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EEOC Provides Guidance on “Hot Vax Summer” Incentives


June 25, 2021



As COVID-19 vaccines have become increasingly available, many employers are evaluating how they can best encourage their employees to receive their vaccinations and contemplating if they can require vaccines for their employees.

On May 28, 2021, the U.S. Equal Employment Opportunity Commission (EEOC) announced1 updates to its “What You Should Know About COVID-19” Frequently Asked Questions guidance to address certain compliance issues under the Americans With Disabilities Act (ADA), the Genetic Information Nondiscrimination Act (GINA), privacy requirements under the Health Insurance Portability and Accountability Act (HIPAA), and other employment laws. This latest guidance will help employers refine their approaches, particularly as the Centers for Disease Control and Prevention (CDC) guidance and state restrictions move closer to pre-pandemic normalcy.


The EEOC is responsible for enforcing employer requirements with respect to the ADA, GINA, and Title VII of the Civil Rights Act of 1964. The ADA, in part, prohibits employers from requiring medical examinations or gathering medical information in a compulsory or otherwise involuntary manner from prospective or current employees. GINA bars employers from using the genetic information of employees in a discriminatory manner for purposes of health insurance and employment. Title VII of the Civil Rights Act prohibits discrimination by covered employers on the basis of race, color, religion, sex, and national origin.


Mandating Vaccines

Federal laws do not prevent an employer from requiring all employees to be vaccinated for COVID-19 before entering a job site or physically entering the workplace. However, employers that do require their employees to be vaccinated will need to adhere to the reasonable accommodation provisions of Title VII and the ADA, and other EEOC considerations (e.g., disabilities, pregnancies, religious beliefs). An employer may be able to require employees to receive COVID-19 vaccinations for safety-related standards, but it should be mindful that—if an individual is unable to receive the vaccine due to a disability—the employer cannot require such an employee to be vaccinated unless it has determined and can demonstrate that “the individual would pose a ‘direct threat’ to the health or safety of the employee or others in the workplace.” The EEOC guidance provides that a determination of whether an unvaccinated employee poses a “direct threat” is based on four factors:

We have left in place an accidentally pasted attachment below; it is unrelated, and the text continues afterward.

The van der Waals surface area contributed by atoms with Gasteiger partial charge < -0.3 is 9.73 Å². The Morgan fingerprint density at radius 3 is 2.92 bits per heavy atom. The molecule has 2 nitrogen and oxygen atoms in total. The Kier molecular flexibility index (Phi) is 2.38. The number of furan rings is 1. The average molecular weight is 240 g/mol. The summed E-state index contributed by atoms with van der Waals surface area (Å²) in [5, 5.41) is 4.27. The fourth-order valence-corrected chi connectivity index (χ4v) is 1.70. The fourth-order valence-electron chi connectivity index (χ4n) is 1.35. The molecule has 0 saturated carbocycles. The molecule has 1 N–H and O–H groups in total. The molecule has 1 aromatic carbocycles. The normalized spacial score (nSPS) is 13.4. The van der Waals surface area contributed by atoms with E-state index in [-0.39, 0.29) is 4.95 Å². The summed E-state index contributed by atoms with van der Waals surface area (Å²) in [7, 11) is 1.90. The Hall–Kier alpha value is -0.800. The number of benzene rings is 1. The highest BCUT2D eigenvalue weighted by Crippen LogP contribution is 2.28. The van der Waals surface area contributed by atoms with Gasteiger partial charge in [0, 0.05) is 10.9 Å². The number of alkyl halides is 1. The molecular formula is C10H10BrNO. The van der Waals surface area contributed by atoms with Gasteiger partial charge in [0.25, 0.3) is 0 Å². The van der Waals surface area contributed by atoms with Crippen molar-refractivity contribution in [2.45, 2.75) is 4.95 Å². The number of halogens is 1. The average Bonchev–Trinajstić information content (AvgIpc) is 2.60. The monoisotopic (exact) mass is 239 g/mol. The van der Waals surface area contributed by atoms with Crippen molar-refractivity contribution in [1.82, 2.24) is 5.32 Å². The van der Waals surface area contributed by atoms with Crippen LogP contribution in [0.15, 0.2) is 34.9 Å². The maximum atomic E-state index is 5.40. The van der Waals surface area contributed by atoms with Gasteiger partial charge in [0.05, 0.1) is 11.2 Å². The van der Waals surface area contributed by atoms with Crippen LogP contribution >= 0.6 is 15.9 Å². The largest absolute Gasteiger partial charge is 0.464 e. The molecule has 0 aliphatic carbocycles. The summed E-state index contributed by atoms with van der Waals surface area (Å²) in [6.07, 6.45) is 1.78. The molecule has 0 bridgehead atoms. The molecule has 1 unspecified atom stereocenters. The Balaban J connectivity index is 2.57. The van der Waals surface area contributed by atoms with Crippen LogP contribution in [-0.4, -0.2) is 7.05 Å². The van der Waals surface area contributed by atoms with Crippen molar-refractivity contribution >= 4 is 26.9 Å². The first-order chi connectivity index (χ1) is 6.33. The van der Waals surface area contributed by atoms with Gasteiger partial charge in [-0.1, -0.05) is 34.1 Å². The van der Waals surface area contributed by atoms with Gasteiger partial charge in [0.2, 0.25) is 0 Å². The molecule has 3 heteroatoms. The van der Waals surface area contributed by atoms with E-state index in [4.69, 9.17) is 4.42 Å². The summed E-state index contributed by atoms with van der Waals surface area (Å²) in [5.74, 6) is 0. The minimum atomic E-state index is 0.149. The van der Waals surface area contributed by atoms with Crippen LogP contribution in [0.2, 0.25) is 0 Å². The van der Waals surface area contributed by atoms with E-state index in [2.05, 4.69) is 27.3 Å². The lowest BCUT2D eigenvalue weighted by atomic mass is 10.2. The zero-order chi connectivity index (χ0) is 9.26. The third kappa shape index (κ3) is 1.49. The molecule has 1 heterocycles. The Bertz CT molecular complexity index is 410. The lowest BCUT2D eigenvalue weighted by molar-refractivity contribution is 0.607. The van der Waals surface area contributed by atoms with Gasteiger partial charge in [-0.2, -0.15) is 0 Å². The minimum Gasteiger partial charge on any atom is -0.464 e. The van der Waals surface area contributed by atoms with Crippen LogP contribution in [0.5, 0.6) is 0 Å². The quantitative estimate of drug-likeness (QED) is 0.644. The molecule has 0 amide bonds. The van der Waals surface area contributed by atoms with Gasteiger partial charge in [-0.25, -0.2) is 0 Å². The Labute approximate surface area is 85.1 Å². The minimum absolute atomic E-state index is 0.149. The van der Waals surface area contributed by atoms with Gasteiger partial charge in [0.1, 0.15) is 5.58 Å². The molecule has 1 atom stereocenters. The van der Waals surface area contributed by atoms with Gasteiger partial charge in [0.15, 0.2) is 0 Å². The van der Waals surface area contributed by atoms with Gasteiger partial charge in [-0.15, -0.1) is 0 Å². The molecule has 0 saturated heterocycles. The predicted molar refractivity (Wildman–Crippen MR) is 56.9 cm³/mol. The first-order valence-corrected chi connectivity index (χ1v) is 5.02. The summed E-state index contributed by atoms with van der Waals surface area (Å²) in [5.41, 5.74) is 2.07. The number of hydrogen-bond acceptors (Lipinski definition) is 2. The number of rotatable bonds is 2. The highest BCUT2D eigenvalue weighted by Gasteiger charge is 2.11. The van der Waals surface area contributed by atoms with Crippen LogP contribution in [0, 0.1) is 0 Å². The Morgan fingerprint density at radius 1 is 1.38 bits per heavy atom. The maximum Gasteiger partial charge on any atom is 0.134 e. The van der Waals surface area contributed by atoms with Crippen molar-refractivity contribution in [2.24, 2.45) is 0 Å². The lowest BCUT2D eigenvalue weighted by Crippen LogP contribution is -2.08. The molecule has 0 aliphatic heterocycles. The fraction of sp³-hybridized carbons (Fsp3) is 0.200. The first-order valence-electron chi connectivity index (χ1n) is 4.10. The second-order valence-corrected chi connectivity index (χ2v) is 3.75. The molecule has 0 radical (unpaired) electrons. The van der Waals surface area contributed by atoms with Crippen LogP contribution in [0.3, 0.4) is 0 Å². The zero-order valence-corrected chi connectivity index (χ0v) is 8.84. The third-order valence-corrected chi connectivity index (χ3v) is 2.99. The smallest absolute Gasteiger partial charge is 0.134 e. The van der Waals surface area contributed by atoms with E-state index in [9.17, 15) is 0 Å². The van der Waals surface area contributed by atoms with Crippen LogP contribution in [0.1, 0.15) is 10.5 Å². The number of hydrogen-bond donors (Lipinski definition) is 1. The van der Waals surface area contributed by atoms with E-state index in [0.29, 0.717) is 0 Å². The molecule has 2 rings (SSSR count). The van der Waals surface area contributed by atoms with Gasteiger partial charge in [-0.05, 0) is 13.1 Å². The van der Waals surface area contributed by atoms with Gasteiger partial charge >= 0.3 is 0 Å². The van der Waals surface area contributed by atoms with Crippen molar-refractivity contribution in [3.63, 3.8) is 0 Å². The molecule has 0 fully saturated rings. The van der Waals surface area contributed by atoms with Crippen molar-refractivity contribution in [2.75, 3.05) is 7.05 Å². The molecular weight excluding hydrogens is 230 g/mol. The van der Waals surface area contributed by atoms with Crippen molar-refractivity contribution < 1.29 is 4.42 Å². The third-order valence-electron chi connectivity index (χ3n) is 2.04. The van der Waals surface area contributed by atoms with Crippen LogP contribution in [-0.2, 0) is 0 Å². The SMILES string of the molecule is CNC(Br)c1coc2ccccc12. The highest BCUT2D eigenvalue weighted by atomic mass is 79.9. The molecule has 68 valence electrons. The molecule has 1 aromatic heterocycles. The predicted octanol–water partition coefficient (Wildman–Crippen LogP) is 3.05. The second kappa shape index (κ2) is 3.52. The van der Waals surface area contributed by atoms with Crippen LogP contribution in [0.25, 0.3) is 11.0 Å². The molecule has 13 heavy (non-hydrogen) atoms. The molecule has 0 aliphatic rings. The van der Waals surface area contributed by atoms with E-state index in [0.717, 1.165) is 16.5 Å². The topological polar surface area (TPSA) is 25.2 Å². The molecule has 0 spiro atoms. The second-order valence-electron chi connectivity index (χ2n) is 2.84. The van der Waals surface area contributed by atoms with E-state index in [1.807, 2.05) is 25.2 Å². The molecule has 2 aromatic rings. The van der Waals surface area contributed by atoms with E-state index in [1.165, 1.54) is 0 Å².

• The duration of the risk,
  • The nature and severity of the potential harm,
  • The likelihood that the potential harm will occur, and
  • The imminence of the potential harm.

This assessment is to be based on a “reasonable medical judgment that relies on the most current medical knowledge about COVID-19.”

Employer Vaccination Programs

Mandatory Vaccination Programs

If the employer is administering mandatory COVID-19 vaccines to its employees, the ADA’s restrictions on medical examinations and disability-related inquiries will apply. Specifically, the screening questions that are asked prior to the administration of the vaccine are—if the vaccine is administered by the employer or through its agent (i.e., an individual or entity having the authority to act on behalf of, or at the direction of, the employer)—considered to be disability- related inquiries. It is noteworthy, however, that the EEOC does not consider the act of administering the vaccine itself to be a “medical examination” under the ADA because that specific act does not involve seeking information about the employee’s physical or mental health.

As the screening questions prior to the administration of the COVID-19 are likely to be, at least in part, disability-related, the ADA requires that such questions be “job related and consistent with business necessity” when an employer (or its agent) administers the vaccine. The EEOC guidance reiterates that an employee who does not answer the pre-vaccine screening questions (and therefore cannot receive the vaccine) would need to “pose a direct threat to the employee’s own health or safety or to the health and safety of others in the workplace” based on objective evidence and medical judgement in order to make any job-related determination. This determination would be subject to the same four-factor threat analysis described above.

Voluntary Vaccination Programs